Tuesday, November 11, 2008
Austin, TX - Irresponsible dog owners are not limited to pit bull owners. Each of us likely has a dog owner in the neighborhood that lets his dog run loose from time-to-time. The difference between a loose chihuaha and a pit bull, however, is like the difference between a firecracker and a bomb exploding. Many dog owners also refuse to clean up after their pets. Dog mess in parks ruins the joy of visiting a park for the rest of us, not to mention the health risk it poses.
"Austin residents love their dogs, but not all of them love picking up after their pooch. The fight is on to get dog owners to own up to the responsibility of cleaning up after their pets. On Monday, middle and high school students fanned out in a downtown park. Their mission was to put an orange flag on all the dog messes that they found. By the end of the morning, they had put out 500 flags and had to buy more. The flagged piles were eventually cleaned up. Organizers are calling on the city to enforce an ordinance that fines violators $85."Counties, cities and neighborhoods are cracking down. Austin may soon follow suit. A quick Google search brings up Taylor County, Florida that recently prohibited dogs from all county-maintained recreation parks. Officials cited that dogs and cats presented a "potentially dangerous" threat, particularly to children. It appears the whole Metro Park System in Oregon disallows dogs. The language on their website is eye-opening and painfully accurate:
"Visitors to these places have a unique opportunity to experience native plants and animals in a natural environment. Dogs, by nature, can significantly alter a visitor’s experience and can damage sensitive habitats or restored habitat sites as well as harass or kill vulnerable wildlife.Pit Bulls Destroy Trees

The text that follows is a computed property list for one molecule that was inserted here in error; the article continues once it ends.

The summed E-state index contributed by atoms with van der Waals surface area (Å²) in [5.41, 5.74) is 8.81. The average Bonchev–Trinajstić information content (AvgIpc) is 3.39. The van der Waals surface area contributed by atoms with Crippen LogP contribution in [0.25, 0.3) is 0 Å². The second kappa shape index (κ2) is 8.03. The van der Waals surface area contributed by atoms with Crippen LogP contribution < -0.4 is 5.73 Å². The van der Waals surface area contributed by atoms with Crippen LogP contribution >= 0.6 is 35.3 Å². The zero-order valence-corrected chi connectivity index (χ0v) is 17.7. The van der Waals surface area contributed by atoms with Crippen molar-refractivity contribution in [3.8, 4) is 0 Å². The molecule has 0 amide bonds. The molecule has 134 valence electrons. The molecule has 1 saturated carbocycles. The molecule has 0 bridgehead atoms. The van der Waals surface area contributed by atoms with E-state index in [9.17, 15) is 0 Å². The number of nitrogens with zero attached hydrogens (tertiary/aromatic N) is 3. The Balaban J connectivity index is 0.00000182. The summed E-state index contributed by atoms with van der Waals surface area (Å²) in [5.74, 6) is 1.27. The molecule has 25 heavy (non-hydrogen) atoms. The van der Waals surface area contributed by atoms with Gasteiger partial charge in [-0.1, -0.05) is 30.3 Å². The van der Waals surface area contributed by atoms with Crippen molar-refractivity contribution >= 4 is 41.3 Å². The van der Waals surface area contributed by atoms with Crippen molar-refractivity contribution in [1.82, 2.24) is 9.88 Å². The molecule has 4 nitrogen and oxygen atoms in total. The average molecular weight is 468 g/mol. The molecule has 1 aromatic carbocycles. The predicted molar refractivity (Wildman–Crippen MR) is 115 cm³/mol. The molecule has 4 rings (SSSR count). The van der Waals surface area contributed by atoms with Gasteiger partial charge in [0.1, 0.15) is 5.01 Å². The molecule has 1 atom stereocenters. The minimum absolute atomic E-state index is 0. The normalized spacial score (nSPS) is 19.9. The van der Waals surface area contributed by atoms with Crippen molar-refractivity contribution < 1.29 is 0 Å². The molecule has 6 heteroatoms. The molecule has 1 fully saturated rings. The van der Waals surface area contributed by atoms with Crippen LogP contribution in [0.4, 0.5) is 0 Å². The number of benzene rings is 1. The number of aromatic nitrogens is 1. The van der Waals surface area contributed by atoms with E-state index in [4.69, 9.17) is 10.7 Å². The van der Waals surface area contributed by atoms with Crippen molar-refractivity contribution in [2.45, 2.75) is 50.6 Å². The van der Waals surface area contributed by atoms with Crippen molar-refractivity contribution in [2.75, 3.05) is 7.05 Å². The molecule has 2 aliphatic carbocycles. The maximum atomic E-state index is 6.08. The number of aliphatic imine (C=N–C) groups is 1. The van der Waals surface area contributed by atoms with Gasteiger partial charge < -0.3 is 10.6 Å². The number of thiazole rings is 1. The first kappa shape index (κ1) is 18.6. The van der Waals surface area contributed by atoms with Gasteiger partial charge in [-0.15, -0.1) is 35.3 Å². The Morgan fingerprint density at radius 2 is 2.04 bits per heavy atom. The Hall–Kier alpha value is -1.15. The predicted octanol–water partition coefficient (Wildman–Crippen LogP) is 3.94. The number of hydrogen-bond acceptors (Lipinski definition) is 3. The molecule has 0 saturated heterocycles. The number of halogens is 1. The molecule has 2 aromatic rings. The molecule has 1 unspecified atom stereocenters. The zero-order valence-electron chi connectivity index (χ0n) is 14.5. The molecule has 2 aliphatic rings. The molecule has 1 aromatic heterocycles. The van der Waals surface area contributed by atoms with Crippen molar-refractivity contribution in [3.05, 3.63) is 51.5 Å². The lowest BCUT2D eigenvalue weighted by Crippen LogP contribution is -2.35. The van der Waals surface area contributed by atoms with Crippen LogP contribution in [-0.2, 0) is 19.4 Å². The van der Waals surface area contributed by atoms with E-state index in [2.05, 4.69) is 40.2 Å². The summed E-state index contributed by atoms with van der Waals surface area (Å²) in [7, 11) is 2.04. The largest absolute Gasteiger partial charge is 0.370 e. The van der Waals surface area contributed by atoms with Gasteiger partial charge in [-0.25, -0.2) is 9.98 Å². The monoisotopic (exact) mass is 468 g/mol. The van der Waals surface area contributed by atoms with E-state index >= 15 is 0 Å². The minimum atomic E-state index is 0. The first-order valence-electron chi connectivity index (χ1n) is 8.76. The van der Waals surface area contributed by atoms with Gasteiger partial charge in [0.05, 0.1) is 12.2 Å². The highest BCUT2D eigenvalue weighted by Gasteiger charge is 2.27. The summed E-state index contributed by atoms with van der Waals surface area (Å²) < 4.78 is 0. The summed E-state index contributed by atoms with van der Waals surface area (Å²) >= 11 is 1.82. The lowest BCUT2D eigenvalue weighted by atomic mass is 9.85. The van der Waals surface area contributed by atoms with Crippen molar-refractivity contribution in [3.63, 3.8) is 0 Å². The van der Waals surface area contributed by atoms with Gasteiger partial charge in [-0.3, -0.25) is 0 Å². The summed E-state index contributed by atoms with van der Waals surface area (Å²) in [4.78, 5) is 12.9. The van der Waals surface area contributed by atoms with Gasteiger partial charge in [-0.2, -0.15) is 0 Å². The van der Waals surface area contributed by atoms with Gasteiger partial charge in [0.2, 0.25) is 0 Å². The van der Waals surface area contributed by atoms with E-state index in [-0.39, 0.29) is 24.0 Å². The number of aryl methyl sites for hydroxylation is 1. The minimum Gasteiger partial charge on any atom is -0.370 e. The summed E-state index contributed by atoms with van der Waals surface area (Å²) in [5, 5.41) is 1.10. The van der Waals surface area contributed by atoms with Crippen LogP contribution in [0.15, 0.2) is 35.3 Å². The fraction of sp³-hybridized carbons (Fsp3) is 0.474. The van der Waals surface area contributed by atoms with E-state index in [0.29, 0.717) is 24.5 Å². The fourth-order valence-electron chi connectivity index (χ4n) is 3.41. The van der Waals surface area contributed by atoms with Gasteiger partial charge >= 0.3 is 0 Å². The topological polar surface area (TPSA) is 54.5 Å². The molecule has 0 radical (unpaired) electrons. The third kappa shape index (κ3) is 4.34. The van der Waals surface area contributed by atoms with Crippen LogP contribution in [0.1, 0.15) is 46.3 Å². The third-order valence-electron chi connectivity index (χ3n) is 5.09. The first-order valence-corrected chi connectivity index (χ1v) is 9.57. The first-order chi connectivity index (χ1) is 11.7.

The no-dogs policy also applies to heavily-used parks such as Blue Lake Regional Park. On a busy summer day at Blue Lake, there are often as many as 8,000 people picnicking, walking, biking, swimming and playing various field games in the park. A crowded environment such as this can prove to be unsafe for people as well as for pets.
A dogs-on-leash rule has proved ineffective in the past, because many people disregard the policy. We also have experienced that a number of pet owners do not take the responsibility to pick up pet waste. Patrolling park grounds to assure that dogs are under control, contacting those who are not being responsible with their pet and cleaning up after pets to assure a safe visitor environment has proved to be an inefficient use of very limited staff time."
In addition to issues listed by Metro Park officials, and a problem specific to pit bull type dogs, is the tree damage being done by the animals. Pit bulls are taught to hang from tree branches, often located in parks, to increase their jaw strength. This practice greatly damages the tree and often times kills it. Reports in the UK about this activity are on the rise. It's undoubtedly occurring across the U.S. as well, but lives beneath the mainstream media "radar."
Calls for Action on Dangerous Dogs
10/30/08 | UK, North Kensington - "The council is very aware of the concerns that residents have about dogs. This year we had 240 trees damaged in our parks and gardens as a result of being ripped apart by these powerful and often intimidating dogs egged on by their owners."
Dogs Being Trained to Fight in Birmingham Parks
09/25/08 | UK, Birmingham - "This is a top priority for the council because what is happening is disgusting and we are trying to stop it. These owners strengthen these fighting dogs’ jaws by making the poor dog clamp its mouth on to the swings then pushing them back and forth...."
Irresponsible Dog Owners Bring Death to Trees
07/01/08 | UK, Haringey - Dozens of trees have been damaged and some killed is public parks by dogs being encouraged to chew and scratch on bark to strengthen their jaws and claws ... Approximately 100 trees in total have been damaged and are now at risk.
Is Tree Damage Paws for Alarm?
03/06/08 | UK, Camden - Animal expert John Bryant said the damage could only have been caused by "fighter" dogs such as pit bulls and terriers. He said: "It’s macho nonsense. If the bark is badly damaged it opens the tree up to infection and they could die."